A Guide to Data Breach: Apology Letter Edition
Where to start?
Going about the usual day to day business to suddenly receive this letter:
First thoughts – well, as a law firm specialising in Data and Cybersecurity, we work with clients who come to us with for help responding to data protection breaches regularly. We teach advise our clients to be prepared for a data breach – on the basis of ‘not if but when’. However, it was still somewhat surprising to receive a letter from my building, with the risk of the a data breach, in my mind, kept towards the back. Perhaps it is because typically you hear of data breaches affecting large online platforms and networks – not as much however, your infrastructure such as an office or residential building.
Nonetheless, generally these letters are sent as a quick and efficient response by an company organisation after data security has been compromised. This response is used to limit any damage that may have been caused by the breach. Notification of the breach will be sent to the UK Data Protection Regulator, the Information Commissioner’s Office (“ICO”). Within 72 hours of the breach coming to the attention of the organisation – the knowledge held by the organisation, concerning a serious data protection breach, creates a mandatory obligation for the organisation to inform the data subjects of the breach.
A letter is the most common way to inform individuals data subjects that have been affected of a breach; this comes under Article 34 of the UK General Data Protection Regulation (“GDPR”). Typically a letter would hold the structure of:
• What has happened? With a description of the nature of the personal data breach;
• what the likely consequences of the data breach entail for the individuals concerned? With the potential for individuals to be provided with an explanation on how they know that they have been affected;
• What has been done in response to the data breach; anything that the individuals can do to mitigate the risk; as well as who can provide further information, if required? There should be a clear way for individuals to contact the company with any questions or concerns about the breach.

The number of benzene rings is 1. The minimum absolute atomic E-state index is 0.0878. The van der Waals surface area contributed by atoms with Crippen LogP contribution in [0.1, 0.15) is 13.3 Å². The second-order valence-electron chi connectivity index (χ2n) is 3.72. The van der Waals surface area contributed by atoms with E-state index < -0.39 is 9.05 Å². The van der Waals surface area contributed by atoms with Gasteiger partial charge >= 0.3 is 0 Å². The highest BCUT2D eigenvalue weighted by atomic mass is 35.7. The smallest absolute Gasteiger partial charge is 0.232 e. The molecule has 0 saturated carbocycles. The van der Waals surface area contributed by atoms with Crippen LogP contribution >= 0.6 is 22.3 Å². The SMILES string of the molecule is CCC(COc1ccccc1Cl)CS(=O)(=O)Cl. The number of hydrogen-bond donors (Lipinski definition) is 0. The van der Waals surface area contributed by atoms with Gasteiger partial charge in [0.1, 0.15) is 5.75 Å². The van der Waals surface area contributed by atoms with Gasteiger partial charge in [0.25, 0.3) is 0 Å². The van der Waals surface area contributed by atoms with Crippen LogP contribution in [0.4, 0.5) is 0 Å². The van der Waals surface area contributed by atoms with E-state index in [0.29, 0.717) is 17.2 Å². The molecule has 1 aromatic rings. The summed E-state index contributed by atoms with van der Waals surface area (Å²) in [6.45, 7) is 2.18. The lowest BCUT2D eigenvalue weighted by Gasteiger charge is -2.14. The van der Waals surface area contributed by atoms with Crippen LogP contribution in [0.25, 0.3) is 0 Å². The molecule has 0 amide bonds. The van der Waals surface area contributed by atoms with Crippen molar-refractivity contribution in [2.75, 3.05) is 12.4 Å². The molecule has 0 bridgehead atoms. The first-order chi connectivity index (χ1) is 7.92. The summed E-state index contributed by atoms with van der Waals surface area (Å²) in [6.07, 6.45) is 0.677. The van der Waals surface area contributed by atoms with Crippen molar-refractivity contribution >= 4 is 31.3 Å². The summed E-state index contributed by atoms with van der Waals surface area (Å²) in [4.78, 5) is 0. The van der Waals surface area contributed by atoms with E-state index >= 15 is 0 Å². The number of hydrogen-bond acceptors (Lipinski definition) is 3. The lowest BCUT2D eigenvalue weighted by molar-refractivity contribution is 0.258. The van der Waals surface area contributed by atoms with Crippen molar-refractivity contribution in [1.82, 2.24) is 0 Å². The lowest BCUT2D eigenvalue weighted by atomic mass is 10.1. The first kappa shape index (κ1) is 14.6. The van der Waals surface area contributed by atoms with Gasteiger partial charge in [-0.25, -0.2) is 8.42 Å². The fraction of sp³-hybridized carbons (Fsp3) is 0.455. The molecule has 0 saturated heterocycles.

Well, where do I go from here?
In order to understand the breach and the personal data which had been conceded – I have every intention in following up with the company so that I can identify exactly what type of data that had been involved in the breach.
This could vary from the least sensitive data such as my name and street address, a name typed into a search engine can yield data useful to online marketers, but probably not enough to cause serious trouble. Equally more sensitive data such as email addresses, dates of birth and payment-card account numbers. A stolen email address may result in increased spam; a stolen credit card will often result in fraudulent charges, but the card holder in many cases is protected from liability. A date of birth by itself is useless, but when combined with a name, it’s more valuable than an address, because it never changes and is often used to verify identity. All it can take for some providers is a name, a DOB and an address to open a credit card. The most sensitive forms of data can include online-account passwords, passport numbers, financial-account numbers and payment-card security codes.
Once established I will be able to conclude what action I will need to take, such as changing online passwords or contacting my bank, if necessary. I can also look out for details of any investigation or enforcement by the ICO in due course. In some instances, such as in the case of BA and Marriott or Oracle and Salesforce affected data subjects might launch a class action against the organisation that has lost their personal data, though the likelihood of any class action will depend on the sensitivity of the personal data that has been compromised. Might be worth speaking with my neighbours, we might have a class action on our hands!